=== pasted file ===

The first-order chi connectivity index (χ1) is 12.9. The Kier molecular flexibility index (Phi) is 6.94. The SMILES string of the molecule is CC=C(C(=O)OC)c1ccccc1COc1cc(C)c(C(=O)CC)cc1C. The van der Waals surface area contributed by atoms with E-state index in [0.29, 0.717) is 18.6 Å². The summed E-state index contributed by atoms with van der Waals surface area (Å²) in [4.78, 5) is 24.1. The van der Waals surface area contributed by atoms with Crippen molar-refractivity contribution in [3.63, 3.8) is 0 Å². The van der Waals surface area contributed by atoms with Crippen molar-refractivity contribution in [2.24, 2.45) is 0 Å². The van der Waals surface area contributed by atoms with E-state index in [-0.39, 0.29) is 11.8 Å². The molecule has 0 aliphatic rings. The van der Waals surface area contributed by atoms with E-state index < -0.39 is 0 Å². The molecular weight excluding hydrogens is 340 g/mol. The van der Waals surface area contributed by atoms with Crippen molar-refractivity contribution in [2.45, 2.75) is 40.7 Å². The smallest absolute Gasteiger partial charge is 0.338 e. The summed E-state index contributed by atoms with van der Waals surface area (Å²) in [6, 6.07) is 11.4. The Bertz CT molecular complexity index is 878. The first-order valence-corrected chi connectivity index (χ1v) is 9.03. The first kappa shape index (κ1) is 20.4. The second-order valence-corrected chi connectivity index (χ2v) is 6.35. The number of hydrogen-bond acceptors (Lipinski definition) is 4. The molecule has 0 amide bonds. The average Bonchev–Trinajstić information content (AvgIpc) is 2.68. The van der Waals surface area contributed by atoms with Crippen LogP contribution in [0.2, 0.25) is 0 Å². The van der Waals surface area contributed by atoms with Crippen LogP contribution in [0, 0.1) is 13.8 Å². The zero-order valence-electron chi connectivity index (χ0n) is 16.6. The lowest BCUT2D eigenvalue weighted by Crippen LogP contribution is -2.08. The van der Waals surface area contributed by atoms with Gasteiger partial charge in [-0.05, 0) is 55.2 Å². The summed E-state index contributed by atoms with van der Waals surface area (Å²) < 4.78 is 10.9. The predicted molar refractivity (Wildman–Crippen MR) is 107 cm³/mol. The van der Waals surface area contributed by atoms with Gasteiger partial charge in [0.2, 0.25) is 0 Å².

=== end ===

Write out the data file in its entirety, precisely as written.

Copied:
The first-order chi connectivity index (χ1) is 12.9. The Kier molecular flexibility index (Phi) is 6.94. The SMILES string of the molecule is CC=C(C(=O)OC)c1ccccc1COc1cc(C)c(C(=O)CC)cc1C. The van der Waals surface area contributed by atoms with E-state index in [0.29, 0.717) is 18.6 Å². The summed E-state index contributed by atoms with van der Waals surface area (Å²) in [4.78, 5) is 24.1. The van der Waals surface area contributed by atoms with Crippen molar-refractivity contribution in [3.63, 3.8) is 0 Å². The van der Waals surface area contributed by atoms with Crippen molar-refractivity contribution in [2.24, 2.45) is 0 Å². The van der Waals surface area contributed by atoms with E-state index in [-0.39, 0.29) is 11.8 Å². The molecule has 0 aliphatic rings. The van der Waals surface area contributed by atoms with E-state index < -0.39 is 0 Å². The molecular weight excluding hydrogens is 340 g/mol. The van der Waals surface area contributed by atoms with Crippen molar-refractivity contribution in [2.45, 2.75) is 40.7 Å². The smallest absolute Gasteiger partial charge is 0.338 e. The summed E-state index contributed by atoms with van der Waals surface area (Å²) in [6, 6.07) is 11.4. The Bertz CT molecular complexity index is 878. The first-order valence-corrected chi connectivity index (χ1v) is 9.03. The first kappa shape index (κ1) is 20.4. The second-order valence-corrected chi connectivity index (χ2v) is 6.35. The number of hydrogen-bond acceptors (Lipinski definition) is 4. The molecule has 0 amide bonds. The average Bonchev–Trinajstić information content (AvgIpc) is 2.68. The van der Waals surface area contributed by atoms with Crippen LogP contribution in [0.2, 0.25) is 0 Å². The van der Waals surface area contributed by atoms with Crippen LogP contribution in [0, 0.1) is 13.8 Å². The zero-order valence-electron chi connectivity index (χ0n) is 16.6. The lowest BCUT2D eigenvalue weighted by Crippen LogP contribution is -2.08. The van der Waals surface area contributed by atoms with Gasteiger partial charge in [-0.05, 0) is 55.2 Å². The summed E-state index contributed by atoms with van der Waals surface area (Å²) < 4.78 is 10.9. The predicted molar refractivity (Wildman–Crippen MR) is 107 cm³/mol. The van der Waals surface area contributed by atoms with Gasteiger partial charge in [0.2, 0.25) is 0 Å².